Thursday, July 28, 2016
The Ellensburg WA sky for the week of 7/30/16
Saturday: Mercury is less than a pinky width from . They are a half a fist held upright and at arm's length above the west-northwest horizon at 9 pm, with Mercury being the dot on top. The much brighter Venus is a little lower and to the right of the pair.
Sunday: If you want to show your loved ones a celestial sign that they should hang up their clothes, show them Cluster, commonly known as the Coat Hanger cluster because of its resemblance to an upside down coat hanger. The cluster is six fists above the southeast horizon at 10:30 p.m., midway between Altair and Vega, the two brightest stars in the Summer Triangle. You'll need binoculars to make out the shape. First find Altair four fists above the southeast horizon. Slowly move your binoculars up toward Vega. You will run into the coat hanger along the way. And while you are at it, put away your shoes.
Monday: In Scotland, August 1 was known as Lammas, the festival of the first wheat harvest of the year. You can remember this by looking at Spica, named after the Latin word for “ear of wheat”, one fist above the west-southwest horizon at 9:30 p.m. August 1 is known as a cross-quarter day, a day approximately half way between an equinox and a solstice.
Tuesday: Seventeenth century astronomers documented the appearance of a new star, or “nova”, in 1670. However as modern astronomers studied the records of the star, called Nova 1670, they realized it didn’t have the characteristics of a typical nova because it didn’t repeatedly brighten and dim. It brightened twice and disappeared for good. Turning their telescopes to the region, they discovered the chemical signature to be characteristic of a very rare collision of two stars. For more information about this discovery, go to http://goo.gl/rJnC2G. Nova 1670 is right below the binary star system , the head of Cygnus the swan. is seven fists above the southeast horizon at 11 p.m.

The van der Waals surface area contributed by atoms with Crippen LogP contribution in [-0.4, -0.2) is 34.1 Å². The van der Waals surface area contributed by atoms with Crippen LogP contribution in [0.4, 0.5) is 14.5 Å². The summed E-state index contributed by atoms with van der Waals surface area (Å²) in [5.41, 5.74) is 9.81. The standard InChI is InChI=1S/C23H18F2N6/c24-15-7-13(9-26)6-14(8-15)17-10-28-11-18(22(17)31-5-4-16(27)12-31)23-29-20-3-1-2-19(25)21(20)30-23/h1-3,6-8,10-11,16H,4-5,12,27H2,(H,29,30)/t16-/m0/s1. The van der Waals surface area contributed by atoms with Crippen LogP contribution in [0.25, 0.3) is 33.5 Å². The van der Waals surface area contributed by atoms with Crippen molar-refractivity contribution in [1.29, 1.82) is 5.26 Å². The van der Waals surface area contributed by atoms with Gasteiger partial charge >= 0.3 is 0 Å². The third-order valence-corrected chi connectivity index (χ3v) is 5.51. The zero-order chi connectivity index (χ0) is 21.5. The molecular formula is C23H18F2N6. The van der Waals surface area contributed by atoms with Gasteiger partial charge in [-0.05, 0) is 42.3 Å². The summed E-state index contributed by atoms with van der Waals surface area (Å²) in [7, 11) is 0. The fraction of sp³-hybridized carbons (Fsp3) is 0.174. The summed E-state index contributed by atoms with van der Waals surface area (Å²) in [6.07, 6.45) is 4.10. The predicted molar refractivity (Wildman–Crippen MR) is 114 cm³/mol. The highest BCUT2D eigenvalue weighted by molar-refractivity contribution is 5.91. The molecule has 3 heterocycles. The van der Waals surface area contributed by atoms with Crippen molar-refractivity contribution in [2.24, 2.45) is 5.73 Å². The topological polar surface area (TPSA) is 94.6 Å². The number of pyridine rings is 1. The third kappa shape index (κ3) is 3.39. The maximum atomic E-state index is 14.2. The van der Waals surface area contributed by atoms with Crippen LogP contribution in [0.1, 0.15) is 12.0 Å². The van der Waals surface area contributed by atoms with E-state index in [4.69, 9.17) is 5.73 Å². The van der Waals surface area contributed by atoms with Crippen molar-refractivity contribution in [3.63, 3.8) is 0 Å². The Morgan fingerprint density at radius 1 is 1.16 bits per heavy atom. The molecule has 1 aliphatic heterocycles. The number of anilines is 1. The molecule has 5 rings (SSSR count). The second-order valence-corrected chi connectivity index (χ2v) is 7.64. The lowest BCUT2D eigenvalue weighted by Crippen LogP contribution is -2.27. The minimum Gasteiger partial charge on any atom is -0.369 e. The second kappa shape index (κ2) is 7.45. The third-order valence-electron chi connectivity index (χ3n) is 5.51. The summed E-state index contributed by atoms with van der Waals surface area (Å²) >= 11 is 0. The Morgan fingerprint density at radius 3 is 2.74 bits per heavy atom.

Wednesday: It’s a moonless August morning. The first remnant of dawn has not appeared yet. Suddenly, you notice a large softly radiant pyramid of light in the east sky. The base of this ghostly triangle is along the east horizon and the peak stretches two or three fists held upright and at arm’s length above the horizon about two hours before sunrise. Don’t be scared. It’s not really a ghost. It is an effect called the zodiacal light. This light comes from sunlight reflecting off dust grains in our solar system. The effect is the most visible when the band of constellations called the zodiac makes a steep angle with the horizon. You need a clear dark sky with no haze or light pollution to see the zodiacal light. At its brightest, the zodiacal light rivals the light of the central Milky Way. This is one of the best times of year to see the zodiacal light in the morning.
This is also one of the best times of the year to see meteors. The meteor shower peaks early next week. But you should see increased meteor activity later this week just below the W of the constellation Cassiopeia. This point is about two and a half fists above the northeast horizon at 11 p.m. By dawn, this point is about seven fists above the northeast horizon.
Thursday: Do you want an easy way to find due north? A compass points to magnetic north, which is a few degrees off of true geographic north. Well, tonight’s your night. Capella, the brightest star in the constellation Auriga the Charioteer, is due north at exactly 9:23 p.m. It looks like a bright light on a pole on the north ridge because is only about one degree above the horizon.
Friday: Jupiter is less than a pinky width above the crescent moon tonight. Catch them early because they set before 10 p.m.
The positional information in this column about stars and planets is typically accurate for the entire week. For up to date information about the night sky, go to http://nightsky.jpl.nasa.gov/planner.cfm.